These days, brand image is everything, so companies work hard to protect their trademarks from any kind of infringement, including dilution.
The Lanham Act of 1996 describes dilution as the “gradual whittling away or dispersion of the identity and hold upon the public mind of the mark or name” or “the use of a famous trademark in a way that would lessen its uniqueness.”
How does trademark dilution occur?
A dilution claim seeks to protect against two possible types of trademark infringement:
- Blurring: This happens when a third party tries to associate a company’s trademark with an unrelated product or service. This is usually an attempt by one company to “ride the coattails” of a more famous company. For example, putting an apple logo on a kid’s toy that looks very similar to the logo used by Apple could fool buyers into thinking that the products are somehow related.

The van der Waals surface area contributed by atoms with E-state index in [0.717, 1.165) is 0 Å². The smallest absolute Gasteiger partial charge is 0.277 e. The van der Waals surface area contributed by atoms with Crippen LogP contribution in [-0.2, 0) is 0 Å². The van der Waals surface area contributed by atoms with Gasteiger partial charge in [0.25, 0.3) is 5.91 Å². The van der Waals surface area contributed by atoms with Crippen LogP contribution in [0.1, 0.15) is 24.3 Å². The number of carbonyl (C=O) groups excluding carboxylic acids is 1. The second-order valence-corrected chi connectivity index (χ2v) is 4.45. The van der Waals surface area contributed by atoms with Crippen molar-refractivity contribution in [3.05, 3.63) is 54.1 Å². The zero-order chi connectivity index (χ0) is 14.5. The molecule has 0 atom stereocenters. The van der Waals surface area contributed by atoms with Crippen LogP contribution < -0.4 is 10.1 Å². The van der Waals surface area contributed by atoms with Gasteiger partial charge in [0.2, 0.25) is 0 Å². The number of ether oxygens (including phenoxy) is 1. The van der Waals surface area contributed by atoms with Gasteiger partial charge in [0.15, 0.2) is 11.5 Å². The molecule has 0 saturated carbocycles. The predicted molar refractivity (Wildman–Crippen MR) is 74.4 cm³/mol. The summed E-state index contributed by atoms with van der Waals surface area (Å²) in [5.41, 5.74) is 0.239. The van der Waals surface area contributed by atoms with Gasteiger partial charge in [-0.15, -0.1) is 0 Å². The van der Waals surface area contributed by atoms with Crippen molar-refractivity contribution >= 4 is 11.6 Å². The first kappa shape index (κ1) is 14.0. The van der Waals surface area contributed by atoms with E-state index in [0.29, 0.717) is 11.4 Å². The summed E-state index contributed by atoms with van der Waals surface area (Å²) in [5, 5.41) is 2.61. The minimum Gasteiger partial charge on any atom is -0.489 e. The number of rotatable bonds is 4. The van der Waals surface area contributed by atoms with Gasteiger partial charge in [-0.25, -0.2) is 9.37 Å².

- Tarnishment: This is when one brand or company links itself to another in a way that could damage public perception of the affected brand. For example, Nike sued rapper Lil Nas X after he launched a line of altered Nike Air Max 97s and marketed them as “Satan Shoes.” Nike didn’t want its image to be damaged in the minds of others because of the association.
A trademark dilution claim isn’t open to every brand. It’s reserved for companies who have famous trademarks that are so well-known that they’re instantly recognizable. If your company isn’t quite a household name, you may have difficulty pursuing a dilution claim, but you can still take steps to legally protect your trademark and brand in other ways